Published Jan 11, 2011With new bands, it can be hard to tell if something is immediately appealing because it sounds familiar or if it's compelling on the strength of its merits. With Wolves and the Radio, it's both ― where they succeed is mining their influences for the meaning, not merely the method, balancing it with songwriting that shines through their eager, rapid rawness. The young Boston-via-upstate-NY quartet sound equally Fat Wreck rough and early Lookout! tuneful on their self-titled debut, though it could be the transient musical passages influenced by the Midwestern emo greats that give this album its poignancy. Moments like the pulsing end of "Clouds" sweeping over a sparkling, minor-key intro on "The Other Shoreline" manage to, without any dramatic disruption, extract from Wolves and the Radio's universal coming-of-age perspective ― the quiet, personal formative moments. The progressive mini-soundscapes aren't defining of the album either, as songs like "Foundations" feature a more straightforward Alkaline Trio buoyancy, while "Hey, Stranger" and "Destination Nowhere" ride the tidal wave of rugged new American punk bands. Their voices and stories may be more of the same, but more importantly, it's the same honest sound of someone still giving a shit.
I'm curious if Wolves actually started in NYC or in Boston, and if the move was made for the band? What role does each place play in your music?
Vocalist/guitarist Matt Murphy: We formed in Boston; we moved here mostly for a change of pace from New York.
Vocalist/guitarist Steve Terry: The band formed mostly because Matt and I were doing other projects that weren't really hitting what we wanted to do. We first started playing as just the two of us to get out frustrations from not being satisfied with what else was going on.
Matt: New York brings out our sense of blue collar, run-down mill-town ideas, and the survival of the labour worker trying to pick up the pieces and still make a living.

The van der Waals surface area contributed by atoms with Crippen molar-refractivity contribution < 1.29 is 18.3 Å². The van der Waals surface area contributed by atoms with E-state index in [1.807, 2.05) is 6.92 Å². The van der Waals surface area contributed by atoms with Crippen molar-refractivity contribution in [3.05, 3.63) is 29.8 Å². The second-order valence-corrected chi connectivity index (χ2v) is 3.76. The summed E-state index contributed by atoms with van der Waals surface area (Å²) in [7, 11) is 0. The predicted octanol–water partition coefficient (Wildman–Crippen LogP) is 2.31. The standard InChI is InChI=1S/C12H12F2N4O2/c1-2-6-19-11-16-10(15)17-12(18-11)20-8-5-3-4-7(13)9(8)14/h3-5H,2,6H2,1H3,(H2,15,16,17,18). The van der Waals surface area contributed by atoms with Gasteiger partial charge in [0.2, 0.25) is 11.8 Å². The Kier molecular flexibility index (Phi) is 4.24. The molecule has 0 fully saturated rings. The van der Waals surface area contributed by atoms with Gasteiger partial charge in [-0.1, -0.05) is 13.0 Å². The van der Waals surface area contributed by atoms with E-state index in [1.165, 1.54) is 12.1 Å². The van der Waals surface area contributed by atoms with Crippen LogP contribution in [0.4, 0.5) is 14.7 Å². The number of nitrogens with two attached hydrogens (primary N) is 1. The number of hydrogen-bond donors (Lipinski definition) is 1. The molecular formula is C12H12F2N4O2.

Steve: Boston has shown us that it doesn't really matter where you are or when you are there, you still have to struggle to put a life together and do what you really want to be doing.
Your songs pretty seamlessly transition back and forth between raucous aggression and almost pretty, progressive structures and melodies. Do you write collaboratively and where do you meet and differ?
Steve: We've always written together, but usually it comes from us writing songs on our own and bringing them to each other for critiquing, for lack of a better term. Usually, we build off the other's ideas and try to keep an open mind to the fact that a song might not be perfect just because it's the way we first wrote it. As far as influences, we both grew up on similar bands like Against Me! and Get Up Kids and so on. I think I differ from Matt when I ruined my punk rock ideals and went to music school. He tends to keep his music pure from the heart and [I] tend to kind of be a snob and analyze everything.
The acoustic tracks stand out, especially with the added instrumentation, like strings. Why the decision to place them back-to-back as album closers? Is this delivery important or influential for the band?
Matt: Neil [Shulman, Anchorless Records] recommended that we add a few acoustic tracks, and since we had already finished recording at the studio, we didn't know if they were going to flow as well with the rest of the songs.
Steve: Matt has been playing his songs acoustically for a long time now, so it's nice to hear how songs originally may have been written before we pull them into the full band. Playing acoustic is always fun too; it's a much rawer way to listen to your songs and hear things that sometimes get lost when you play with a whole band. I know I hate being able to hear myself sing as much as I do when we play acoustic, but it's probably better for everyone in the end that I do hear it.
Matt: Yeah, it's definitely sobering. (Anchorless)